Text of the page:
TitleExploiting wireless broadcasting nature for high-throughput 802.11 mesh networks
NameZhang, Jian (author), Marsic, Ivan (chair), Zhang, Yanyong (internal member), Parashar, Manish (internal member), Sucec, John (outside member), Rutgers University, Graduate School - New Brunswick,
SubjectElectrical and Computer Engineering,
Wireless communication systems,
DescriptionWireless mesh networking (WMN) has seen great research and commercial interests recently. It is considered a promising technology for implementing wireless community networks. Although the ubiquitous and low-cost Wi-Fi devices make IEEE 802.11 a prevailing choice for wireless mesh networks, the current IEEE 802.11 protocols cannot achieve full utilization of network capacity in wireless mesh networks. When dealing with multi-hop transmissions, IEEE 802.11 MAC presents low efficiency in coordinating concurrent transmissions, ineffectiveness in avoiding interference. In this dissertation, we demonstrate the factors that lead to low capacity in 802.11 mesh netowrks, and we survey the existing work on improving the network throughput. A large class of previous work focuses on coping with the interference, i.e., curbing the negative effect of broadcast nature of wireless signaling. In contrast, another set of work
introduced here tries to exploit the wireless broadcasting, and it exhibits promising potential for large throughput gain in mesh networks.
We propose three methods that further take advantage of wireless broadcasting. They all aim at achieving high throughput in WMNs, while exploiting the broadcasting nature in different aspects.
The first work passively makes use of wireless broadcasting in that it collects wireless link information through mere listening. Specifically, we present a non-intrusive method to model and estimate 802.11 link bandwidth based on radio signal-to-noise ratio (SNR).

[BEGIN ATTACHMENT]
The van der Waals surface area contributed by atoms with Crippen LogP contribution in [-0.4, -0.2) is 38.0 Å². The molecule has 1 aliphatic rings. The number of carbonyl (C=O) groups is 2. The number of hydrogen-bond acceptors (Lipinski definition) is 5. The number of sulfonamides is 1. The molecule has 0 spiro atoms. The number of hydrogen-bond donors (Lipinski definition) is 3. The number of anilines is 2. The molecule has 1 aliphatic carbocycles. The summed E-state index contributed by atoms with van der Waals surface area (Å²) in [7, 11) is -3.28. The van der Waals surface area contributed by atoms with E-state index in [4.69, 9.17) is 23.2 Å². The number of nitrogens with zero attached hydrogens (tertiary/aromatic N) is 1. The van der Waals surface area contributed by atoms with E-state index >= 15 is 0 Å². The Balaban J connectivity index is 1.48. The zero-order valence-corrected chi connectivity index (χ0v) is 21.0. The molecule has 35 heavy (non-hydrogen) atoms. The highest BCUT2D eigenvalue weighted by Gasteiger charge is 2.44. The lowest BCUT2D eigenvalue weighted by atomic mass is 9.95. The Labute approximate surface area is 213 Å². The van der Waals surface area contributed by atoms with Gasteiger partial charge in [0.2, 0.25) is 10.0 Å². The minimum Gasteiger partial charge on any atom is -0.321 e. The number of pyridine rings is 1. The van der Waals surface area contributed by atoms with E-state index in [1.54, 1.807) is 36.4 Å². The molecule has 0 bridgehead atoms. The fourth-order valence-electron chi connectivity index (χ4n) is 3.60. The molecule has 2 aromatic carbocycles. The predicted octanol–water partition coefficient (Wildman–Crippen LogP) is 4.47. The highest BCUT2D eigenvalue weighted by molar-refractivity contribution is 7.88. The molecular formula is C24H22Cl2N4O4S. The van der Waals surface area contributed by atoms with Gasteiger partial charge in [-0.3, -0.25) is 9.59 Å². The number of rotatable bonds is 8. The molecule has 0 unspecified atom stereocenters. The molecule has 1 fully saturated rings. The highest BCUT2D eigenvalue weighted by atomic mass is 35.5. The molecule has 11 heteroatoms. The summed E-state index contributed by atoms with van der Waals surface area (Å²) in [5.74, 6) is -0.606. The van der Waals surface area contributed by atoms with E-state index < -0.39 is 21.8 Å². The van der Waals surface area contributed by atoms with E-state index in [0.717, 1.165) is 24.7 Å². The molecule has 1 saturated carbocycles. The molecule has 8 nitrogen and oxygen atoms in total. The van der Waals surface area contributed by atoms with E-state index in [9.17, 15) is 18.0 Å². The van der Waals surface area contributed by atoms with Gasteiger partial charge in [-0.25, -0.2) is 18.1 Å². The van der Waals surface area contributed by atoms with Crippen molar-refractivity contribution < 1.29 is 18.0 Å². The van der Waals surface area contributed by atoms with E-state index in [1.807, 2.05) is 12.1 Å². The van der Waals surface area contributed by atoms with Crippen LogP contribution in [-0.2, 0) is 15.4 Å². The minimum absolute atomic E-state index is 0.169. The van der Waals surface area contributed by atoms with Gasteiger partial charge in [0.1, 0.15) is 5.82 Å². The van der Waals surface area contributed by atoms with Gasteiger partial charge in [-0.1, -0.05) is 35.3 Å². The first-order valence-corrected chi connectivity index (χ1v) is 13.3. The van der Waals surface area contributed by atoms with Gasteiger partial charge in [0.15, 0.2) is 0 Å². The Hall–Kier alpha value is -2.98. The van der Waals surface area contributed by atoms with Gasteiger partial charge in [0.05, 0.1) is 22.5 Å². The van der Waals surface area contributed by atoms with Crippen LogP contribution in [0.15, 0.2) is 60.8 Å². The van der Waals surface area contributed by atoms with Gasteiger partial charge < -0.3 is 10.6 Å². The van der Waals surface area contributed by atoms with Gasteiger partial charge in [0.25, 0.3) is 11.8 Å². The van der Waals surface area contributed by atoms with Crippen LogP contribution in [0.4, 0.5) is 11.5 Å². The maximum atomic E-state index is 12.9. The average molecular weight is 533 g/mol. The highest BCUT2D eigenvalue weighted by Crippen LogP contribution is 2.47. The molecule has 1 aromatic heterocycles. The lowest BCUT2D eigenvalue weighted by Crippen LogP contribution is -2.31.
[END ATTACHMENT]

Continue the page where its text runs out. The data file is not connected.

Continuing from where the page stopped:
In a more active way, the second method enables mesh senders to probes their receivers for their MAC statuses so that their following transmissions can be more efficient. Owing to wireless broadcasting, multiple receivers are probed simultaneously with one single probing and their diversity/correlations are speculated. With the diversity information, we propose a smart scheduling strategy. We show that such diversity information can greatly improve throughput of mesh senders.
Furthermore, the third method proactively uses the packet redundancy caused by wireless transmissions in local area of a network. Such redundancy are usually ignored or even avoided on purpose by traditional protocols. In contrast, we show that it provides an abundant repository of packets for performing network coding. We propose a new protocol called BEND, which enables each potential forwarder to proactively mix/encode the packets that either are intended to or are overheard by this node. This proactive mixing significantly increases the coding opportunities in the network, leading to high capacity gain.
NoteIncludes bibliographical references (p. 93-99)
Noteby Jian Zhang
CollectionGraduate School - New Brunswick Electronic Theses and Dissertations
RightsThe author owns the copyright to this work.